Doing much of the film’s heavy lifting, Marshall-Green is positively electric to watch; he sells the pathos and frustration of having to haggle over control of his body, his grief mixing with astonishment and surprise at the various things STEM allows him to do. STEM’s forensic skills give him a wide-eyed sense of hope, which turns to abject horror as he’s forced to watch up-close as his computer-controlled limbs brutally rip apart their latest target. Marshall-Green’s physicality superbly manifests Grey’s different states of being: with STEM guiding his body, Marshall-Green’s movements become ever so slightly robotic, his arms and legs swinging with mathematical precision while he emotes and observes with his freely moving head. It’s an interesting technical performance that manages to convey surprising thematic points about assistive technology without uttering a single word.
Something else that sets Upgrade apart from similar mid-budget tech thrillers is its inventive, and appealingly teased, vision of the future. Sure, it’s got your dime-a-dozen Blade Runner cyberpunk debris (holograms, drones flying over city streets), but production designer Felicity Abbott infuses these objects with an organic sensibility that furthers the film’s thematic intermixing of the natural and artificial. Cars, computer screens, and surgical theaters are studded with honeycomb, and triangular patterns cascade like leaves down car windshields. This feels futuristic in a way we’ve rarely seen before, especially when contrasted with the down-and-dirty, modular technology of the criminal underworld Grey infiltrates in his search for revenge – including palm-implanted guns and razor-sharp nanites you can sneeze into someone’s sinus cavity, ripping them up from the inside.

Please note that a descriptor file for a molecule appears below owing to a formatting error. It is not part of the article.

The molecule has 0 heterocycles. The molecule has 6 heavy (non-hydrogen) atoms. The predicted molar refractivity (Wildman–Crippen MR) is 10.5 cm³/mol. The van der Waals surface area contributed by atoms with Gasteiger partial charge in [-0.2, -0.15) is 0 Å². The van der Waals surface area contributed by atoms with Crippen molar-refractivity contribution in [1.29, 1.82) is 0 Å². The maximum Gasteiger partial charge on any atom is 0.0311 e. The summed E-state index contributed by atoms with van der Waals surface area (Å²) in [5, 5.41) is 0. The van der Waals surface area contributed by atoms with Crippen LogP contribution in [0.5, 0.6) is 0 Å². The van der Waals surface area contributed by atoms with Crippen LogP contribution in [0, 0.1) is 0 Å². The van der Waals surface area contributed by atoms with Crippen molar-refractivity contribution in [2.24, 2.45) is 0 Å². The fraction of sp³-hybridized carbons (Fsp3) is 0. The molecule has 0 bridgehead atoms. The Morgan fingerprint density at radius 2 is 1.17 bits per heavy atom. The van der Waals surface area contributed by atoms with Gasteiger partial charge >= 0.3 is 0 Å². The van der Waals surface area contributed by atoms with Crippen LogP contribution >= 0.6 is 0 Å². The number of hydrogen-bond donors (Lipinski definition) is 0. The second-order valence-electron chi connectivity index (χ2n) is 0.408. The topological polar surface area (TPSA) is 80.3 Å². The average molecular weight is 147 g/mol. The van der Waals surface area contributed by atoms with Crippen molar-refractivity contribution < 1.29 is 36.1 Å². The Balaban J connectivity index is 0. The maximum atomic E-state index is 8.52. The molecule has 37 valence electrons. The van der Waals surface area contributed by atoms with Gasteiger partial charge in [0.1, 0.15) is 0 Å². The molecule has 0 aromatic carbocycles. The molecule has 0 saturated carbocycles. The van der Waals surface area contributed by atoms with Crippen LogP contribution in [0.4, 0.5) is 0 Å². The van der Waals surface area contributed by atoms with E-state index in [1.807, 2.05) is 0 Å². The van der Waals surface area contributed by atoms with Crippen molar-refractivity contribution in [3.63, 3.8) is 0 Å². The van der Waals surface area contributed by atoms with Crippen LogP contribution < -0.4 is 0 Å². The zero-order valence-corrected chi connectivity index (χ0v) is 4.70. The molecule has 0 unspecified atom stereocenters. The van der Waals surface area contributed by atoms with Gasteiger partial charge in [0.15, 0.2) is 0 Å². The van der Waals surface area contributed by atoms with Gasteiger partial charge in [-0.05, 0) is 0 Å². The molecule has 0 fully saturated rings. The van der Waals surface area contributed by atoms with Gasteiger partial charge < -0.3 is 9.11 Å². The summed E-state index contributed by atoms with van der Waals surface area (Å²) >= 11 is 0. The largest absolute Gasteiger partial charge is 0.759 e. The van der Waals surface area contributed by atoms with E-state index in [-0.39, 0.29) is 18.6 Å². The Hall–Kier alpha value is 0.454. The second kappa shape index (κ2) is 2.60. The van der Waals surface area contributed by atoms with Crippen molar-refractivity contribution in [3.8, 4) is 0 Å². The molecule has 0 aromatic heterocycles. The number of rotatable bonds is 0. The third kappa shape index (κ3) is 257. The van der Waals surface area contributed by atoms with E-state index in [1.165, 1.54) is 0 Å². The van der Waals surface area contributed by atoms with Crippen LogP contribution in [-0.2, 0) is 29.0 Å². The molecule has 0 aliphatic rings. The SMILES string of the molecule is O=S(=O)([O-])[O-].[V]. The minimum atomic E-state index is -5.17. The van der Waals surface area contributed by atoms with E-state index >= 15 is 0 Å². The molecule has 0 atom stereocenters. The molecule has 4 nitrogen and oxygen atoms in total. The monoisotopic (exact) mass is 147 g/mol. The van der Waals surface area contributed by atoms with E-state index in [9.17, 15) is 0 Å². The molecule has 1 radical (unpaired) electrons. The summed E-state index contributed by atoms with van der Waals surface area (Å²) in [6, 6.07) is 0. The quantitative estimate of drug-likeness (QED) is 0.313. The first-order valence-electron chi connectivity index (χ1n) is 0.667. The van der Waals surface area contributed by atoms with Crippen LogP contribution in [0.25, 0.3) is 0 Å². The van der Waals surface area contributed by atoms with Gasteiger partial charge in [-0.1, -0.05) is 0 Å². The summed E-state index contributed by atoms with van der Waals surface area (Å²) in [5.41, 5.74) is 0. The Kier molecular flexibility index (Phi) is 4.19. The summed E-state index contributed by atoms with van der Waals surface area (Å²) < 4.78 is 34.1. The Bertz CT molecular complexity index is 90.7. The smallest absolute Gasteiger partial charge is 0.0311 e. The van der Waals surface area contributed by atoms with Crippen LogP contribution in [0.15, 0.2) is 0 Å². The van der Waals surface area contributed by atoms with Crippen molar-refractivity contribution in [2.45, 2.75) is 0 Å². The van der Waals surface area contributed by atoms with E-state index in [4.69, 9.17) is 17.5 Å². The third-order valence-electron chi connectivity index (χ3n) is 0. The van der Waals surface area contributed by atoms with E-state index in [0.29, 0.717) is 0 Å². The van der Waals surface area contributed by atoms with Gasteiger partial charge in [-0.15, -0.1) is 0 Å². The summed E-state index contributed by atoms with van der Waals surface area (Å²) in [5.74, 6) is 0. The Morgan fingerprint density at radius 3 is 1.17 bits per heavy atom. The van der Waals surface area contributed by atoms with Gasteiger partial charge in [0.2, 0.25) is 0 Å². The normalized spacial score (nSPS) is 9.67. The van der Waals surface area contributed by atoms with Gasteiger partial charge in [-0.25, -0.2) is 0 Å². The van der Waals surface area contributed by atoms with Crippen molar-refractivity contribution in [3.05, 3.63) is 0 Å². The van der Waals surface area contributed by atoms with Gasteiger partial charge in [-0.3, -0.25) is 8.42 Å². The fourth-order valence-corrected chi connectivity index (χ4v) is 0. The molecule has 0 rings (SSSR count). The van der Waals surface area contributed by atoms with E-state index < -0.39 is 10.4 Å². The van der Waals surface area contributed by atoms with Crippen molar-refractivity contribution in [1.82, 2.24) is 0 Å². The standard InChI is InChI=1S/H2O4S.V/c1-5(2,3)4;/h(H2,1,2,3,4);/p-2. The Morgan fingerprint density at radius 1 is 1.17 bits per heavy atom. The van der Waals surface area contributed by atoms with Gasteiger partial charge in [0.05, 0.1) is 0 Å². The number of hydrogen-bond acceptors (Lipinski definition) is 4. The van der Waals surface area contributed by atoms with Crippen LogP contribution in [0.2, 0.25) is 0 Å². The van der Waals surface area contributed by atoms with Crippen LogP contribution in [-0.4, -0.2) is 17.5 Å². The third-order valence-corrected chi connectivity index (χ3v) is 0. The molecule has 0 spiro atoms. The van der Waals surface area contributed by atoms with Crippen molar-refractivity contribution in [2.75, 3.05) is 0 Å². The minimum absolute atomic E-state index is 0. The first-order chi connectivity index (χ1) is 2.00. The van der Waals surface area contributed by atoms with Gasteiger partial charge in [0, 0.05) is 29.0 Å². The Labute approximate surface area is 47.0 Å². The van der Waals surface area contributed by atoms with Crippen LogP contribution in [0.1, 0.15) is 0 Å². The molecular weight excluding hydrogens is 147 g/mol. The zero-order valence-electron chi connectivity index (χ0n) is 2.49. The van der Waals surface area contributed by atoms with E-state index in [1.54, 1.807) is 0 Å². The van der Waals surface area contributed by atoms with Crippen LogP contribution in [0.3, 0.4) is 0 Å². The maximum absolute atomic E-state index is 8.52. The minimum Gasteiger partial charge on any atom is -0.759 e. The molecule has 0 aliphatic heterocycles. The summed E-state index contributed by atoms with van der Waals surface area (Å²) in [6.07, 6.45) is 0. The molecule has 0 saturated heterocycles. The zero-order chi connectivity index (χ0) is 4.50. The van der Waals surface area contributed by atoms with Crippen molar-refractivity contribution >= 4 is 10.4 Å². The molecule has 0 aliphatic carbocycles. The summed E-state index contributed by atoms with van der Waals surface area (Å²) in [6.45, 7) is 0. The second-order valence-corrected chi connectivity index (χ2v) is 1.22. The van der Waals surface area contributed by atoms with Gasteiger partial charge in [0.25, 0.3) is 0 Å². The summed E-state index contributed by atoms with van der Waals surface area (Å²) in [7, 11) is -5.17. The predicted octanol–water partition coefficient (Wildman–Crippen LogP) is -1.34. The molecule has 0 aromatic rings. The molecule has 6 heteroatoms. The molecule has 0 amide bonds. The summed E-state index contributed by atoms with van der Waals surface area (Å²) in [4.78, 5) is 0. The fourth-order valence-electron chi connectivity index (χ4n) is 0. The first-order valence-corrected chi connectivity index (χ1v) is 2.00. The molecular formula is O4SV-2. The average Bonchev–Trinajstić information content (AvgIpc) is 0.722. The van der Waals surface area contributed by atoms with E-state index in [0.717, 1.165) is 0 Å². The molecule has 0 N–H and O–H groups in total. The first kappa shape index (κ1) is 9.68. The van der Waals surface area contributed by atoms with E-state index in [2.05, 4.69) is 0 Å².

And when Upgrade gets down to the business of letting its cyber-enhanced average Joe kick ass, it doesn’t disappoint. When Grey gives STEM permission to “take over” in times of danger, the supercomputer turns him into Jason Bourne on steroids, every move mathematically calculated to inflict the most damage on its target with the least effort. It’s a genuine thrill to see these action scenes at work, Whannell capturing every punch and flip with whirling-dervish camerawork that isolates Marshall-Green in the frame while the world shudders and twists around him.
As the film goes on, Upgrade gestures toward some interesting ideas about technological autonomy and the extent to which our bodies belong to us. Grey’s relationship with STEM grows ever more complicated in the film’s finale, as the two continually negotiate the lengths to which STEM acts for him. Is STEM just doing Grey’s bidding, or is Grey’s body being hijacked for some higher purpose? The answers are suitably dark, but Upgrade’s sheer energy and the strength of its concept do more than enough to elevate this revenge picture into something refreshing and eminently watchable.